Introduction: The trans-sphenoid access to the pituitary gland is becoming the most common approach for pituitary adenomas. Preoperative evaluation of the anatomy of the sphenoid sinus by computed tomography (CT) scan and magnetic resonance imaging (MRI) is a routine procedure and can direct the surgical decision. Purpose: This work determines the incidence of the different anatomical variations of the sphenoid sinus as detected by MRI and CT scan and their impact on the approach. Methods: The CT scan and MRI of 296 patients operated for pituitary adenomas via a trans-sphenoid approach were retrospectively reviewed regarding the different anatomical variations of the sphenoid sinus: degree of pneumatization, sellar configuration, septation pattern, and the intercarotid distance. Results: There were 6 cases with conchal pneumatization, 62 patients with presellar, 162 patients with sellar, and 66 patients with postsellar pneumatization. There was sellar bulge in 232 patients, whereas this bulge was absent in 64 patients. There was no intersphenoid sinus septum in 32 patients, a single intersphenoid septum in 212 patients, and an accessory septum in 32 patients. Intraoperatively, the sellar bulge was marked in 189 cases and was mild in 43 cases. Discussion: The pattern of pneumatization of the sphenoid sinus significantly affects the safe access to the sella. A highly pneumatized sphenoid sinus may distort the anatomic configuration, so in these cases it is extremely important to be aware of the midline when opening the sella to avoid accidental injury to the carotid and optic nerves. The sellar bulge is considered one of the most important surgical landmarks, facilitating the access to the sella. The surgical position of the patient is also a crucial point to avoid superior or posterior misdirection with resultant complications. It is wise to use extreme caution while removing the terminal septum. Conclusion: Different anatomical configurations of the sphenoid sinus can seriously affect the access to the sella via the nose. The surgeon should be aware of these findings preoperatively to reach the sella safely and effectively.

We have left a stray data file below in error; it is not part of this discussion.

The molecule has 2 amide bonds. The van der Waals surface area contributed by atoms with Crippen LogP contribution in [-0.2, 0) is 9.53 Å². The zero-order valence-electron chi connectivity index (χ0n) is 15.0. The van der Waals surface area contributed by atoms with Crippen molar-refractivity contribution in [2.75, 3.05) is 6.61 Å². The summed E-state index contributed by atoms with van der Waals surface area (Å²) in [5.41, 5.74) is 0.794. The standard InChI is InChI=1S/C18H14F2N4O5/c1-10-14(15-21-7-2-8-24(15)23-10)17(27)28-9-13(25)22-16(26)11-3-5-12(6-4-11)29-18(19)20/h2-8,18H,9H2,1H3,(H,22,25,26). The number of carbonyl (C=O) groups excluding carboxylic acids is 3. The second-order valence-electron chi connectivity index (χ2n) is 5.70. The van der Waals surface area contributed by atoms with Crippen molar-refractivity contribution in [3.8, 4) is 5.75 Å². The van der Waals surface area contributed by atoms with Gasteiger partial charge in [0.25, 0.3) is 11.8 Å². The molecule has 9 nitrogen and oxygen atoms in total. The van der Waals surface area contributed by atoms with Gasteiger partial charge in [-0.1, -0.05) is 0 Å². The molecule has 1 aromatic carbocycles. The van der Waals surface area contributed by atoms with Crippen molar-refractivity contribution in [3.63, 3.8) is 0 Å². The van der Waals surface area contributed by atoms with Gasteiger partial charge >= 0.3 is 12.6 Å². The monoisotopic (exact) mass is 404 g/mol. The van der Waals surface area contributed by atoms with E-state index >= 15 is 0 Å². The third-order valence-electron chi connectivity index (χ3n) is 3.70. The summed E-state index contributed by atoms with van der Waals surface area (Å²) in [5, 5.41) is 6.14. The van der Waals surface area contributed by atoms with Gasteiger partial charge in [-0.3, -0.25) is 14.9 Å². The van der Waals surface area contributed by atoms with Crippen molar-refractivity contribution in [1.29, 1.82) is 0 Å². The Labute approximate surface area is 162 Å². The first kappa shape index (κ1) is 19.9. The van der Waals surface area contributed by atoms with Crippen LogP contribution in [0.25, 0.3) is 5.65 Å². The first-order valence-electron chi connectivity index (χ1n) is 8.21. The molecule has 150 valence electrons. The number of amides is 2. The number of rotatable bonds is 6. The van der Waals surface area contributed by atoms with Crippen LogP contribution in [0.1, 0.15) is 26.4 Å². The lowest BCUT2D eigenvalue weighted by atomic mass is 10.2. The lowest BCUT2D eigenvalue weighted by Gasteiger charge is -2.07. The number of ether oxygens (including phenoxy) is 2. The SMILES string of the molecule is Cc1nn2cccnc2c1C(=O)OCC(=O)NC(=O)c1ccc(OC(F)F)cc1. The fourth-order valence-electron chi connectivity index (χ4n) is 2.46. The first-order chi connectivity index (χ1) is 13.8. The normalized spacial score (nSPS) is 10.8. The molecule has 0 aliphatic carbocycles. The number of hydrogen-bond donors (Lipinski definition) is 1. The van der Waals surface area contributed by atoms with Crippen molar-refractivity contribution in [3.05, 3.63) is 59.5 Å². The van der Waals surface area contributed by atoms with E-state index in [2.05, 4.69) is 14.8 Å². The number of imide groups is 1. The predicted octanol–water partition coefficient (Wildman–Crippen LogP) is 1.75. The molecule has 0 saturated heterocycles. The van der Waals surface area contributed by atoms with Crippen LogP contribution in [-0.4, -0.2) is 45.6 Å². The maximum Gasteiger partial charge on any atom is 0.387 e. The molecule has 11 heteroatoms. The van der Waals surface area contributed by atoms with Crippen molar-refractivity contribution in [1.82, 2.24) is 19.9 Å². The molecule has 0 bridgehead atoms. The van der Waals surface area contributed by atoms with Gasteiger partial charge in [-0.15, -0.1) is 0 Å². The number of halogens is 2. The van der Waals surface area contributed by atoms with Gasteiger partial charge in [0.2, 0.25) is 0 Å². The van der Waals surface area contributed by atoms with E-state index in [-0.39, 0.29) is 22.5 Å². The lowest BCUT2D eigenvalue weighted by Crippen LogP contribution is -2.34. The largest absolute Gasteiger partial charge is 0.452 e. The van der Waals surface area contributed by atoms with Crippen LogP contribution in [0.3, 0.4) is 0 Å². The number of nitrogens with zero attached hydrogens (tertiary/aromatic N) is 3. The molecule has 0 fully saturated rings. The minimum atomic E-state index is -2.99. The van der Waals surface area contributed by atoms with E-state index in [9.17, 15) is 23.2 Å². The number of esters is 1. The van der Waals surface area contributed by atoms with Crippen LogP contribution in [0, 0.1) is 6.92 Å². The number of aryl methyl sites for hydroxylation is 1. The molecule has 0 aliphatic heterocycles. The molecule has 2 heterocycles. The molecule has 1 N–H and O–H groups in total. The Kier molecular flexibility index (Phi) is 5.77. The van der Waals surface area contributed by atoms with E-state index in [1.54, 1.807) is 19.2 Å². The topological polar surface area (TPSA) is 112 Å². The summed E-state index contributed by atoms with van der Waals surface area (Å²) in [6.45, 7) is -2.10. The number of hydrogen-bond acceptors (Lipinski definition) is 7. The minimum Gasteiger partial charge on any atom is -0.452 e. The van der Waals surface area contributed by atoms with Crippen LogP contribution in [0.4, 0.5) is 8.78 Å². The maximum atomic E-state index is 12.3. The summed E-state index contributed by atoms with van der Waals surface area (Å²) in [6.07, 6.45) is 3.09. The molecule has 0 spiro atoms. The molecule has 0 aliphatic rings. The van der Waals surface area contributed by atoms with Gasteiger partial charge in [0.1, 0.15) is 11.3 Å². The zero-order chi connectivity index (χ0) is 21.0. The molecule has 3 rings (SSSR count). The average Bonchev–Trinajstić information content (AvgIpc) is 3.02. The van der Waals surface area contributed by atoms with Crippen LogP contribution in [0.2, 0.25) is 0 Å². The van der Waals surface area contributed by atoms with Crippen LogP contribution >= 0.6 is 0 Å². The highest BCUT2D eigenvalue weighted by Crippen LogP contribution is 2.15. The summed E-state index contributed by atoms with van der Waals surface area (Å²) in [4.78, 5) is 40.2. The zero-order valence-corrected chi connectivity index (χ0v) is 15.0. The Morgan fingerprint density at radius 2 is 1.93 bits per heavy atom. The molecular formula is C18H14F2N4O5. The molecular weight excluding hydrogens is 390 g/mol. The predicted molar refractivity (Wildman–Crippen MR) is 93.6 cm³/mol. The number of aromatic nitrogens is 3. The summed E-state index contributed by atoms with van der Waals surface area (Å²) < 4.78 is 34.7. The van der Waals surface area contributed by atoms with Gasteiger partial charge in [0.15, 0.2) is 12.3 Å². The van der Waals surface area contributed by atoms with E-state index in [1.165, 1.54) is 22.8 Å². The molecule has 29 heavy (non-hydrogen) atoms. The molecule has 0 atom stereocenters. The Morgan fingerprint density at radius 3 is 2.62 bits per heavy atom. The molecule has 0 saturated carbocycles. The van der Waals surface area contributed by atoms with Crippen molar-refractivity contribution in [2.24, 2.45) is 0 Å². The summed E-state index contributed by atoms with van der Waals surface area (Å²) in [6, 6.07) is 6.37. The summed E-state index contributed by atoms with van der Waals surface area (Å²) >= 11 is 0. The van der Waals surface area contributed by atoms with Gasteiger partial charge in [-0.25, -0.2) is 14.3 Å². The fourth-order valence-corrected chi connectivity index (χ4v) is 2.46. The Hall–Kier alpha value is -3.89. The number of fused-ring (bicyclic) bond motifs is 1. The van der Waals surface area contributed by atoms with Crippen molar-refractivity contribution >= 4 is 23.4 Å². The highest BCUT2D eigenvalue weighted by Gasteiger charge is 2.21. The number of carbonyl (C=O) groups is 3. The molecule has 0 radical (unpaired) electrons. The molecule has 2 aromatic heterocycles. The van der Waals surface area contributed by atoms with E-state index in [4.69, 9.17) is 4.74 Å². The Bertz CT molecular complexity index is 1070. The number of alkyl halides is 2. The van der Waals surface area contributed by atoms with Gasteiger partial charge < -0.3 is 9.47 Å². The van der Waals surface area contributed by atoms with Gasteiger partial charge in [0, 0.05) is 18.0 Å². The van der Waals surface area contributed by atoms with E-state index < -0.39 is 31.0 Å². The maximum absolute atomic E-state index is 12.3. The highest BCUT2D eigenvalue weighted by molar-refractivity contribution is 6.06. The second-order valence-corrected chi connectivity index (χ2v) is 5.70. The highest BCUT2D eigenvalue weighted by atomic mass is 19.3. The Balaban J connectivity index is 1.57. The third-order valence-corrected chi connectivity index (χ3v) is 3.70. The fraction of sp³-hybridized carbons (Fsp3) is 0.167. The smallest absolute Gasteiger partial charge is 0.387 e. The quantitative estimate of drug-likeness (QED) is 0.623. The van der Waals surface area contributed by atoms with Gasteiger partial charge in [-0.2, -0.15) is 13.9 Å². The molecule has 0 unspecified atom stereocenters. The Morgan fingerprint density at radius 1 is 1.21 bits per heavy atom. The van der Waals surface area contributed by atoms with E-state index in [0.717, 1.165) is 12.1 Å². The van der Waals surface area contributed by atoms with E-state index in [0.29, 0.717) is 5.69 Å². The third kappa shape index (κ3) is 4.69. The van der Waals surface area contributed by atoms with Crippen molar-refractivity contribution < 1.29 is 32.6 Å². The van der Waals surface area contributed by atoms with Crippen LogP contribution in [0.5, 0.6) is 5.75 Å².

Sphenoid sinus; pneumatization; pituitary adenoma; trans-sphenoid approach